It is altogether fitting that we should conclude this brief series on the calling of God with an examination of the text that is before us today. To be called of God is to be special and privileged and to be exalted to a supernatural degree. Given such rarefied status, it would be natural for our flesh to become puffed up with pride, to assume that merit must have played some role in the process. But in today’s text, the Spirit of God through the Apostle Paul disabuses us of any such idea: “For ye see your calling, brethren, how that not many wise men after the flesh, not many mighty, not many noble, are called: But God hath chosen the foolish things of the world to confound the wise; and God hath chosen the weak things of the world to confound the things which are mighty; And base things of the world, and things which are despised, hath God chosen, yea, and things which are not, to bring to nought things that are: That no flesh should glory in his presence” (I Cor. 1:26-29).
Not chosen on the basis of human merit. When we had pick-up teams chosen in high school gym class, I was invariably the last one chosen. Football, basketball, baseball, soccer—it didn’t matter which sport, I was chosen last or next to last. Humans, you see, choose on the basis of merit. No one with an IQ of 80 will be chosen to preside over MIT. No paraplegic will make the Olympic swim team. No prospective bride will deliberately set out to find and marry the poorest provider in the county (She may wind up with him, but that’s another story.). Men choose on the basis of merit, or at least on perceived merit.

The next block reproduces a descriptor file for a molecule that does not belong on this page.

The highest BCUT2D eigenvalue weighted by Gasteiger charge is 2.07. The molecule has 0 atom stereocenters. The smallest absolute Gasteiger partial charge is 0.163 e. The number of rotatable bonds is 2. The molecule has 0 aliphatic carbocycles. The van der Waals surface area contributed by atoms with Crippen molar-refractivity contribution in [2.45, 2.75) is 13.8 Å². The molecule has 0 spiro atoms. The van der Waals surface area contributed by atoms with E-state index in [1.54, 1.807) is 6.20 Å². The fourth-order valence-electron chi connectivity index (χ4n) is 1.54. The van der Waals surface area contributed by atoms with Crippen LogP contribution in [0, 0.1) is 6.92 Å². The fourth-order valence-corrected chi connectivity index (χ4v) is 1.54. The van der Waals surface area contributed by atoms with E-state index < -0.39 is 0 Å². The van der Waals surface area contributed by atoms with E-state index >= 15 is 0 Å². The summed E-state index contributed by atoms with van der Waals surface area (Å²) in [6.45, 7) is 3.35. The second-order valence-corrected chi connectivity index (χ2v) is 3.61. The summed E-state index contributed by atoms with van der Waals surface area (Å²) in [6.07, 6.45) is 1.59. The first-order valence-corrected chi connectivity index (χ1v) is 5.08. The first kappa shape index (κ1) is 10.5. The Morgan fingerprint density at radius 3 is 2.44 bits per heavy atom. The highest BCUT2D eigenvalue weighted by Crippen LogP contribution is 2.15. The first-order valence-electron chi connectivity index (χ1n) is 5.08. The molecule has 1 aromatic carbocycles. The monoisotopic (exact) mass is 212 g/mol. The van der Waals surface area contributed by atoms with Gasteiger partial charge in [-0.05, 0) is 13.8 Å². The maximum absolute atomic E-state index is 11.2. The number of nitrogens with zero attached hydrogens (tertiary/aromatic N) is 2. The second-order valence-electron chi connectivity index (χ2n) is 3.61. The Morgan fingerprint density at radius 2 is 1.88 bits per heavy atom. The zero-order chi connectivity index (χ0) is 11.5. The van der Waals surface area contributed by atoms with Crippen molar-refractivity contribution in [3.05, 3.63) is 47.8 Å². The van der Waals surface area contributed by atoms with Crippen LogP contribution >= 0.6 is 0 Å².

But our text indicates that God does not choose on the basis of merit. Quite the opposite; it pleases Him to call the foolish, the weak, the ignoble, the base, the despised, and those who are virtually invisible, whose existence is barely recognized because of their lowly status. His church is largely made up of a band of nobodies, castoffs, and ne’er-do-wells. When the world looks at the “team” He has called, they see a bunch of failures and losers.
Chosen on the basis of God’s grace. But God is not seeking those whose natural gifts will enhance His glory because there are no such individuals. He came to seek and to save that which was lost. He came to redeem sinners. He came to offer hope to the hopeless, eternal life to the spiritually dead, deliverance to the slave of sin, overcoming grace to the defeated, imputed righteousness to the inherent sinner, and sonship to the orphan. His calling lies above and apart from any human merit. In fact, only our abject sinfulness and absolute hopelessness commend us to His favor.
That we have nothing of value to present to God is half of the equation of grace, the other half is that He takes that nothing and (contrary to mathematical principle) multiplies it by His grace so that these same people are able, by God’s power and according to His will, to “confound” (“shame”) the wise and the mighty and to “bring to nought” (“nullify”) all that is merely naturally impressive.
The upshot of such a work of grace is that “no flesh should glory (“boast”) in his presence,” but instead, “glory in the Lord” (vv. 29, 31). That redemption owes nothing to human merit will bring forth eternal praise and thanksgiving from saints for the unmerited favor that they have received and the Lord will receive the glory that is His just due. May the Lord find in us that which His call is intended to produce.
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